• ColdFusion's Match() method which means a sub
  • set of regular expression usage. Furthermore,
  • we are going to use NoCASE for each of coding.
  • --->
  • <cfif arrayLen( reMatchNoCase( arguments.pattern, local.target ) )>
  •  
  • <!---
  • The regular expression patther was found at
  • least once in the target value. This is a
  • valid match. Add it to the results.
  • --->
  • <cfset local.result = {
  • key = local.item.key,
  • owner = arguments.target,
  • path = local.path
  • } />
  •  
  • <!--- Add this result to the current results. --->
  • <cfset arrayAppend( local.results, local.result ) />
  •  
  • </cfif>
  •  
  • <!---
  • Make sure this complex nested target is one that
  • we can actually iterate over (all others will be
  • skipped).
  • --->
  • <cfelseif (
  • isStruct( local.target ) ||
  • isArray( local.target )
  • )>
  •  
  • <!---
  • The nested taret is not a simple value. Therefore,
  • we need to perform a depth-first, recusive search
  • of it for our matching pattern.
  • --->
  • <cfset local.childResults = reStructFindValue(
  • local.target,
  • arguments.pattern,
  • arguments.scope,
  • local.path
  • ) />
  •  
  • <!---
  • Add the results from our nested search to the
  • current results collection.
  • --->
  • <cfloop
  • index="local.childResult"
  • array="#local.childResults#">
  •  
  • <!--- Add this result to the current results. --->
  • <cfset arrayAppend( local.results, local.childResult ) />
  •  
  • </cfloop>
  •  
  • </cfif>
  •  
  •  
  • <!---
  • At the end of a single iteration, let's check to see
  • if we were only searching for one target. If we are,
  • AND we found it, we can simply return the single
  • element rather than continuing on with our recursion.
  • --->
  • <cfif (
  • (arguments.scope eq "one") &&
  • arrayLen( local.results )
  • )>
  •  
  • <!---
  • We found at least one item - trim the results
  • set in case the last iteration found more than
  • one.
  • --->
  • <cfset local.trimmedResults = [ local.results[ 1 ] ] />
  •  
  • <!--- Return the trimmed result set. --->
  • <cfreturn local.trimmedResults />
  •  
  • </cfif>
  •  
  • </cf_each>
  •  
  •  
  • <!--- Return the found results. --->
  • <cfreturn local.results />
  • </cffunction>

Notice that the UDF above takes four arguments. As I mentioned above, only the first three are meant to be provided by the user. The fourth argument, "Path," is provided by the method itself to keep track of nesting during recursive calls. The regular expression matching is performed by ColdFusion's REMatchNoCase() tag. This means that the regular expressions used in this UDF are subject to the limitations of the REMatchNoCase() method and cannot make use of some advanced pattern constructs.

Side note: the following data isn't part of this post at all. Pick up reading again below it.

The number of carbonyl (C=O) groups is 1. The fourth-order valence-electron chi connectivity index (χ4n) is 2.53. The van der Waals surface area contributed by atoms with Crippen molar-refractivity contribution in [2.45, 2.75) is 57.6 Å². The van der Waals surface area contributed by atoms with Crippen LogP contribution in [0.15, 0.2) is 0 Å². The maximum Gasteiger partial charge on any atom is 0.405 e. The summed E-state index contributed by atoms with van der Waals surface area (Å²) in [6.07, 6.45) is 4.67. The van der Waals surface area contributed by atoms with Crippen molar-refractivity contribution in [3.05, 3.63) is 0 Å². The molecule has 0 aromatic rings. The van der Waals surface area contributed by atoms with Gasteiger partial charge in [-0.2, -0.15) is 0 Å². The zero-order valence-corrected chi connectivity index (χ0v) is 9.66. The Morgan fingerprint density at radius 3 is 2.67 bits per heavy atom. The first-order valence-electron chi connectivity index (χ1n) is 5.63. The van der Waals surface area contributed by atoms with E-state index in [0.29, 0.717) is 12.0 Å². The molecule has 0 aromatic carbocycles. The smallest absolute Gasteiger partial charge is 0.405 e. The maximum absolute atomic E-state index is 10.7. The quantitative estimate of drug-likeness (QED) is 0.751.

To be honest, I've never actually used the StructFindValue() method, so I am not really sure what the best use cases are; that said, I hope that this UDF might come in handy to those that do use it often.




Reader Comments

Too funny. I just submitted two new functions to cflib.org: REStructFindValue() and REStructFindValueNoCase().

One thing to note, your REStructFindValue() implementation searches both arrays and structures. StructFindValue() will iterate through arrays, but will only return results from structures. Not a big deal, just something to be aware of if you are looking to use this in place of StructFindValue().

Reply to this Comment

nice! Your mad coding over the past two days has inspired me to take a crack at that potentially useful "StructVisitor" implementation I was talking about, as well.

I love this kind of practice coding. Thanks Ben!

Reply to this Comment

@Nathan,

Good times :) I hadn't used StructFindValue() before and to be honest, the explanation of the various struct "find" methods confused me a bit. I just tried to deduce what it was doing by running some tests and dumping out the results. So, more than likely (as you are saying) my functionality is not going to be as parallel with the native one.

@Nathan, @Marc,

Out of curiosity, what are the use cases for these kind of methods?

@Marc,

Yeah, this stuff is fun. I can't wait to see what you come up with.

Reply to this Comment

@Dan,

Oh man, you used REFind() in your struct search! Sometimes I feel so retarded :) I used REMatch(), which served no purpose (as the matches weren't be gathered), to see if the target value matched the given regular expression. I should have totally used REFind().

Thanks for the wake up call :)

Reply to this Comment

Yeah Ben, it came out fast, especially with LARGE structures, but delving into the CF Java types was certainly a challenge. Also can't pass an array to mine, as it simply only takes a Vector (Struct). Overall a fun excercise.

Thanks for the inspirational idea!

Reply to this Comment

@DeepDown,

I really like the idea of having an Iterator interface that can be used to iterate over just about anything. That's sort of where I was going with my "Each.cfm" custom tag, but your solution allows for much more extension. Very cool!

Reply to this Comment

Well this has just gone a major way to solving a JSON problem with leading zeros on strings that look like numbers.

Using REStructFindValue() to find all the key/value pairs in a structure that have leading zeros and then loop through the resulting data using a function I found on the Adobe Forums site here: http://forums.adobe.com/message/2101252, I can force all leading zeros data in the structure to remain as leading zero data in the JSON produced by SerializeJSON. :-)

Reply to this Comment